Umbrella’s lighter offshoot

Norman Ball

is a Virginia-based poet writer, poet, and musician whose light verse has appeared in Light Quarterly, The Raintown Review, Folly and Melic Review.

Recently his sonnet Thornery was a finalist in the Prairie Home Companion Love Sonnet contest.

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Fart of Larkness

The river’s now a bric a brac display
of styrofoam resigned to island floe.
The tires, once fitting transport, sink below
the time they pulled their weight at union pay.

I walk on water here. The virtue’s not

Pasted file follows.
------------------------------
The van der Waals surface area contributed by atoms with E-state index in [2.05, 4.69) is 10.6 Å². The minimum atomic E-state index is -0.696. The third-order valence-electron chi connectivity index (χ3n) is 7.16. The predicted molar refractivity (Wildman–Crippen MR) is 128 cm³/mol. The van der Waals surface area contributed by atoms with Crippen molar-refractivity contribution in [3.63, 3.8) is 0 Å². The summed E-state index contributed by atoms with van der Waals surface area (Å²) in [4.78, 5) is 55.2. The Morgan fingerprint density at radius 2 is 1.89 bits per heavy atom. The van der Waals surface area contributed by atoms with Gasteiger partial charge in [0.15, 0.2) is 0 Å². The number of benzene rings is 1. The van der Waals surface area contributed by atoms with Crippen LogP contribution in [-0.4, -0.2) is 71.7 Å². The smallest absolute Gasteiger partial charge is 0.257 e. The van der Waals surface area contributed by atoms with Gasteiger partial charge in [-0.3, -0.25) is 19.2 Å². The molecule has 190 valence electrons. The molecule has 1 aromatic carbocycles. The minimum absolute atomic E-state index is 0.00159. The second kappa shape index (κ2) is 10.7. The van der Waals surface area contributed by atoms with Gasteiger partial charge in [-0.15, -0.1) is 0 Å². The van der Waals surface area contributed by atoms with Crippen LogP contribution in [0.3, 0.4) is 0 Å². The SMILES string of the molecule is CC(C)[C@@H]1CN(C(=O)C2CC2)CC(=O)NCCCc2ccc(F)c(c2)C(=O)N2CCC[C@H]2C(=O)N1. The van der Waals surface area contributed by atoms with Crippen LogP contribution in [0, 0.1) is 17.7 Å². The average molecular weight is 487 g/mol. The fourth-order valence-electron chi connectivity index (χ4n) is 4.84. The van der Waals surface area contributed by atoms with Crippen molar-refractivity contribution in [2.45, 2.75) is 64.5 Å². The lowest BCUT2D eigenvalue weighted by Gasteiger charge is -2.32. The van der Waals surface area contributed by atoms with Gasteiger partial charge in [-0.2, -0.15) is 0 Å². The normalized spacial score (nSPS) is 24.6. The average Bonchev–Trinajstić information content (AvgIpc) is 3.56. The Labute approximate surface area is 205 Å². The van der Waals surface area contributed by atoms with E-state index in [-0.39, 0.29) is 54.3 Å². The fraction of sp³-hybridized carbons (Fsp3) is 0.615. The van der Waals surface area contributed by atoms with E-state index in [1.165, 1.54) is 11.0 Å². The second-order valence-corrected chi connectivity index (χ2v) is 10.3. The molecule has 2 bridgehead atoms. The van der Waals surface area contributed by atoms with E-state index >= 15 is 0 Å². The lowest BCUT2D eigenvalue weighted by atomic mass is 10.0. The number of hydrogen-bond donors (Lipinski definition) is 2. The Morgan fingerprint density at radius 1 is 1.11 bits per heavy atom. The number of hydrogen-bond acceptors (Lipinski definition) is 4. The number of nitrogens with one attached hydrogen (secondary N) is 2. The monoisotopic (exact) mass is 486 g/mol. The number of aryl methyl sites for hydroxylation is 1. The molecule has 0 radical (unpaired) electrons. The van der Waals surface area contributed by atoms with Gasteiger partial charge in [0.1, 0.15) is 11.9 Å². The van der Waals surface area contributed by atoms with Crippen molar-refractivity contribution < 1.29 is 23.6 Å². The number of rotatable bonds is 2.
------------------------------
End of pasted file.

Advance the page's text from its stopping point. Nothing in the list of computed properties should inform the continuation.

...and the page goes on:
my own. To garbage, credit’s rightly due.
Hopping from log to fridge to empty spot,
I skip the bridge whose girders look askew.

I used to set my watch to ripples. Now
I point upstream unmoved and overdue
as currents, thick with hubris, can’t allow
the notion of a river running through.

Given this stuck conveyor caked in slime,
the question seems both timely and sublime:
With hearts and rivers bogged in goop and grime,
how then—today—would Conrad tell the time?